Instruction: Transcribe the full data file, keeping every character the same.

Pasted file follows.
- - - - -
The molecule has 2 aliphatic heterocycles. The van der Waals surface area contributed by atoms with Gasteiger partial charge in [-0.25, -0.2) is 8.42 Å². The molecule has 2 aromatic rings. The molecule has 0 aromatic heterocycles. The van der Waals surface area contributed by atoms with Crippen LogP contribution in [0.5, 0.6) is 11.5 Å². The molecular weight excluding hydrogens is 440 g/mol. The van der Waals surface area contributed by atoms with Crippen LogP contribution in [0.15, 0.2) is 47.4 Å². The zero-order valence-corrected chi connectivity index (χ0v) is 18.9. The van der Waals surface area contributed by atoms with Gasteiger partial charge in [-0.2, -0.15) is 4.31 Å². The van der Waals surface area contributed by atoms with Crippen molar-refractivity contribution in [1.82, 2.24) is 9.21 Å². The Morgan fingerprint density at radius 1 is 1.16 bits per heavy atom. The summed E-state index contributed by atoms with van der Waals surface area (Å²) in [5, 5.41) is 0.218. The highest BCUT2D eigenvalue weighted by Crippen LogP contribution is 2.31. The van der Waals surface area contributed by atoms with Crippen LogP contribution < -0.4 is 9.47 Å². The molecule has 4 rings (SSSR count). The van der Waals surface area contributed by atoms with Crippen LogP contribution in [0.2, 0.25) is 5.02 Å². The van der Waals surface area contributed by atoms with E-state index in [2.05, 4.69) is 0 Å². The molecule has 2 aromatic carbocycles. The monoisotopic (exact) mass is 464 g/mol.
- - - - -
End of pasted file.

The molecule has 2 aliphatic heterocycles. The van der Waals surface area contributed by atoms with Gasteiger partial charge in [-0.25, -0.2) is 8.42 Å². The molecule has 2 aromatic rings. The molecule has 0 aromatic heterocycles. The van der Waals surface area contributed by atoms with Crippen LogP contribution in [0.5, 0.6) is 11.5 Å². The molecular weight excluding hydrogens is 440 g/mol. The van der Waals surface area contributed by atoms with Crippen LogP contribution in [0.15, 0.2) is 47.4 Å². The zero-order valence-corrected chi connectivity index (χ0v) is 18.9. The van der Waals surface area contributed by atoms with Gasteiger partial charge in [-0.2, -0.15) is 4.31 Å². The van der Waals surface area contributed by atoms with Crippen molar-refractivity contribution in [1.82, 2.24) is 9.21 Å². The Morgan fingerprint density at radius 1 is 1.16 bits per heavy atom. The summed E-state index contributed by atoms with van der Waals surface area (Å²) in [5, 5.41) is 0.218. The highest BCUT2D eigenvalue weighted by Crippen LogP contribution is 2.31. The van der Waals surface area contributed by atoms with Crippen LogP contribution < -0.4 is 9.47 Å². The molecule has 4 rings (SSSR count). The van der Waals surface area contributed by atoms with Crippen LogP contribution in [0.2, 0.25) is 5.02 Å². The van der Waals surface area contributed by atoms with E-state index in [2.05, 4.69) is 0 Å². The molecule has 2 aromatic carbocycles. The monoisotopic (exact) mass is 464 g/mol.